UX/UI | Interaction Designer

KonoKona: Helping Artists Obtaining a Booth at Conventions


KonoKona: Helping Local Artists by simplifying the process of getting a table at Artist Alley

Platform: Website & App
What: Customer Facing Website, CRM
My Role: UX/UI + Branding + Content Strategy
This is my Graduation Project for Emily Carr University of Art + Design


Design Definition


Have you ever been to a farmer’s market, craft market or anime convention and wondered how the farmers and artist’s got there? It actually an incredibly inefficient and painful process for both the artists and the organizers


Getting a table to sell at an anime convention is inefficient and stressful because of a communication gap between the artists and organizers.


  1. Create a website platform that simplifies the application process for users

  2. Help organizers sort and manage through 600+ application at once


Problem: Visiting 20+ websites to apply for 20 tables

Solution: Putting all the conventions on one site

Artists have to visit 20+ different convention website just to apply for tables. Keep in mind they would also have to dig through the page to find what they are looking for.

1440x1024 Light@2x.png


Problem: 20 Page artist alley pages are difficult to read through

Solution: Having all the key information on one page for users to make a decision

Understanding the key information that users need to make a decisive decision on whether they want to attend a convention or not.


Problem: Users has repetitive process of filling out forms over and over again

Solution: Easy application process without repetitive forms

I simplified the application process by separating user’s personal information and convention information into two separate areas.


Spreadsheet style layout – 44.png

Problem: Organizers are sorting through 600+ applications manually through email

Solution: A CRM that easily process over 600+ applications

Organizers receive over 600+ applications, however they only have 150 tables available. On top of that, communication with artists is done manually through email.

This not only simplifies the process, but also saves the organizer’s time.



I started my design on desktop because users feared applying for tables on their phones.

By simplifying the application process, I was also able to make it simple enough that the users feel comfortable to do this on mobile

Web 1920 – 64.png


New Doc 2018-11-01 12.30.40_4.jpg

I started the project by interviewing several artists and organizers. I created an affinity map with the information that I obtained from them

2. Identify Problem – 19.png

Persona: Understanding the User

After conducting several interviews, I was able to make persona’s of my 2 primary stakeholders, understanding who they are and why it gives them pain points

Web 1920 – 74.png

Information architecture

I created an information architecture, and then highlighted the most crucial flow for the most important features necessary to make a proper website.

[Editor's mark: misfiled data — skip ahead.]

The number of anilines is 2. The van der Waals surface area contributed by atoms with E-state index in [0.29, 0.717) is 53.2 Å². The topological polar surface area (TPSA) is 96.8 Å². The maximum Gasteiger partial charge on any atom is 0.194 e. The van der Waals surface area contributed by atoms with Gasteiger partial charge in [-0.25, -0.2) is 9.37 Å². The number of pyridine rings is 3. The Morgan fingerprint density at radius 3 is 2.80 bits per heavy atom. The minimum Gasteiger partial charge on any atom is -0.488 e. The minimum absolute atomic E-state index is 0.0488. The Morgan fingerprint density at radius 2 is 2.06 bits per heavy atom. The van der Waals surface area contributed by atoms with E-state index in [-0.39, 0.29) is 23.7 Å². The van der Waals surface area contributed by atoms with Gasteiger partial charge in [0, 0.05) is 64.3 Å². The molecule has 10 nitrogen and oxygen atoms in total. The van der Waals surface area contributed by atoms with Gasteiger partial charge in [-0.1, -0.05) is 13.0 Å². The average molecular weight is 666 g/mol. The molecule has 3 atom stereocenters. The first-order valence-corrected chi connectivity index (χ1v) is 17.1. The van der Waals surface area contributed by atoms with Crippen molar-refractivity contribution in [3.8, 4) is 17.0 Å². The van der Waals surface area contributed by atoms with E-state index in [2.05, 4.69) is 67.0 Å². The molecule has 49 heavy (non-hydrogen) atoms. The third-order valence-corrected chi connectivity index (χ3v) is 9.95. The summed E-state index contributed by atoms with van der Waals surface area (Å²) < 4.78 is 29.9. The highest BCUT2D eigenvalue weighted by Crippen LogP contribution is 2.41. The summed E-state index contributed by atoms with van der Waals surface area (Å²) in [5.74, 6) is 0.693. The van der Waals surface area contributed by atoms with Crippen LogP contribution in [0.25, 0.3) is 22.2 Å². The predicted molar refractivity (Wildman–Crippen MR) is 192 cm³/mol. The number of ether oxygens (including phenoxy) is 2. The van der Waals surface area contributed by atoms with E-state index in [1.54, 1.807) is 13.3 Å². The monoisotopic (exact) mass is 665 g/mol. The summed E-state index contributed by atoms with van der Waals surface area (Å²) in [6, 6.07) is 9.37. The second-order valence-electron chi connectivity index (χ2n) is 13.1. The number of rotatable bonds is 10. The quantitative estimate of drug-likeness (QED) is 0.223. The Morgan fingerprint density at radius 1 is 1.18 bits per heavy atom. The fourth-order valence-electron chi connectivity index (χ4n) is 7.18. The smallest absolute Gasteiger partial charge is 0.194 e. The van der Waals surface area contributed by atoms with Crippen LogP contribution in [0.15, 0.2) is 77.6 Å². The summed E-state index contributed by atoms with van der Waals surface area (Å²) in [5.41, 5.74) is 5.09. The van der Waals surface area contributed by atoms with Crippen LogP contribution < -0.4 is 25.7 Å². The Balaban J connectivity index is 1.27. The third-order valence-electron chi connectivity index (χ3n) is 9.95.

Initial Wireframes

I wireframed the initial user flow, which gave me further insight on how I should proceed

New Doc 2018-10-12 15.08.18_3.jpg
Web 1920 – 3.png
Web 1920 – 4.png
Web 1920 – 5.png
Web 1920 – 2.png
Web 1920 – 11.png

First Iteration


Artist Flow

What worked:

  • The overall flow

  • Artist’s loved how they don’t have to fill out forms about their personal information over and over again

What didn’t work

  • The information could be rearranged for the user

  • have less dialogues


Organizer Flow

What worked:

  • Allowing the organizer to set a payment deadline

What didn’t work

  • The organizer prefers to look at the information in a spreadsheet format

  • There was the artist’s information but completely overlooked the logistic information

  • Too much dialogue


Upon checking my designs for accessibility, I realized that the colors were not passing the criteria. This made me go back to explore color options available and further enhanced the design for everyone.





The final result contains

  1. Search feature that brings all the applications together

  2. The ability to buy tables with easy to read information

  3. Having an easy form to fill out

  4. Allowing organizers to sort through applications

The final product:


Key Takeaways

Understanding the importance of a Spreadsheet Layout

The hardest part about this project was learning how I could sort through 600+ applications without looking like a huge mess. What I learned was that spreadsheets are an amazing way to keep track of a massive amount of information.

Thinking of Accessibility

After designing the first mock up iteration, I realized that the color choice I used was not accessible to the colorblind. This made me think more critically about my color choice, understand that accessibility is not an after thought but rather should be considered at the start of my design process.

Not only did it improve my design for those who are colorblind, it improved my design overall for everyone.

Designing for Web and Mobile

Working on KonoKona allowed me to better understand the challenges of responsive design.

Successful Usertesting VS Good Design

After doing countless usertesting, I learned that just because it was successful does not completely mean it was good. My users are tech literate but used to a tedious process. When there were certain features I was able to simplify, the “wow“ I saw on their faces was when I knew the “Aha!“ moment came.